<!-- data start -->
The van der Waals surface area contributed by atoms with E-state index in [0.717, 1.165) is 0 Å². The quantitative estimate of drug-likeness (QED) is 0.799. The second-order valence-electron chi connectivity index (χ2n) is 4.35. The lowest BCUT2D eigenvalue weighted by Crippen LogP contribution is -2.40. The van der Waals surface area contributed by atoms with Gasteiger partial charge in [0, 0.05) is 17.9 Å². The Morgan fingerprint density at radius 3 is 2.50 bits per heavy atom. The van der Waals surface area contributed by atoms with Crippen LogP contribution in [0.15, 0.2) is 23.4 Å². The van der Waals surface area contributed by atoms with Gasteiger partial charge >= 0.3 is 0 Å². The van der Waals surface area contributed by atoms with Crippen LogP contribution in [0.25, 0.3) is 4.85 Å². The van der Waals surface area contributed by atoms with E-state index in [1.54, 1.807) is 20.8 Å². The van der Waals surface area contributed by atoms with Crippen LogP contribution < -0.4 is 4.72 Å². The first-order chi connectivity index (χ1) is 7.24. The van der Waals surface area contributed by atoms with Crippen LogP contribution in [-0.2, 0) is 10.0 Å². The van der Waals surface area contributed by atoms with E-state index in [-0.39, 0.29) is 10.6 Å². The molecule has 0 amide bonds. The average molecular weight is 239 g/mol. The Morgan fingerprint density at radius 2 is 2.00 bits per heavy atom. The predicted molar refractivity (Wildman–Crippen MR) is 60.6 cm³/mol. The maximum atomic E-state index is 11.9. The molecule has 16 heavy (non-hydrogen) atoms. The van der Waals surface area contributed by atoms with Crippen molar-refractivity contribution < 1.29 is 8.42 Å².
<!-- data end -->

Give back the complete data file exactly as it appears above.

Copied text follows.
The van der Waals surface area contributed by atoms with E-state index in [0.717, 1.165) is 0 Å². The quantitative estimate of drug-likeness (QED) is 0.799. The second-order valence-electron chi connectivity index (χ2n) is 4.35. The lowest BCUT2D eigenvalue weighted by Crippen LogP contribution is -2.40. The van der Waals surface area contributed by atoms with Gasteiger partial charge in [0, 0.05) is 17.9 Å². The Morgan fingerprint density at radius 3 is 2.50 bits per heavy atom. The van der Waals surface area contributed by atoms with Crippen LogP contribution in [0.15, 0.2) is 23.4 Å². The van der Waals surface area contributed by atoms with Gasteiger partial charge >= 0.3 is 0 Å². The van der Waals surface area contributed by atoms with Crippen LogP contribution in [0.25, 0.3) is 4.85 Å². The van der Waals surface area contributed by atoms with E-state index in [1.54, 1.807) is 20.8 Å². The van der Waals surface area contributed by atoms with Crippen LogP contribution < -0.4 is 4.72 Å². The first-order chi connectivity index (χ1) is 7.24. The van der Waals surface area contributed by atoms with Crippen LogP contribution in [-0.2, 0) is 10.0 Å². The van der Waals surface area contributed by atoms with E-state index in [-0.39, 0.29) is 10.6 Å². The molecule has 0 amide bonds. The average molecular weight is 239 g/mol. The Morgan fingerprint density at radius 2 is 2.00 bits per heavy atom. The predicted molar refractivity (Wildman–Crippen MR) is 60.6 cm³/mol. The maximum atomic E-state index is 11.9. The molecule has 16 heavy (non-hydrogen) atoms. The van der Waals surface area contributed by atoms with Crippen molar-refractivity contribution < 1.29 is 8.42 Å².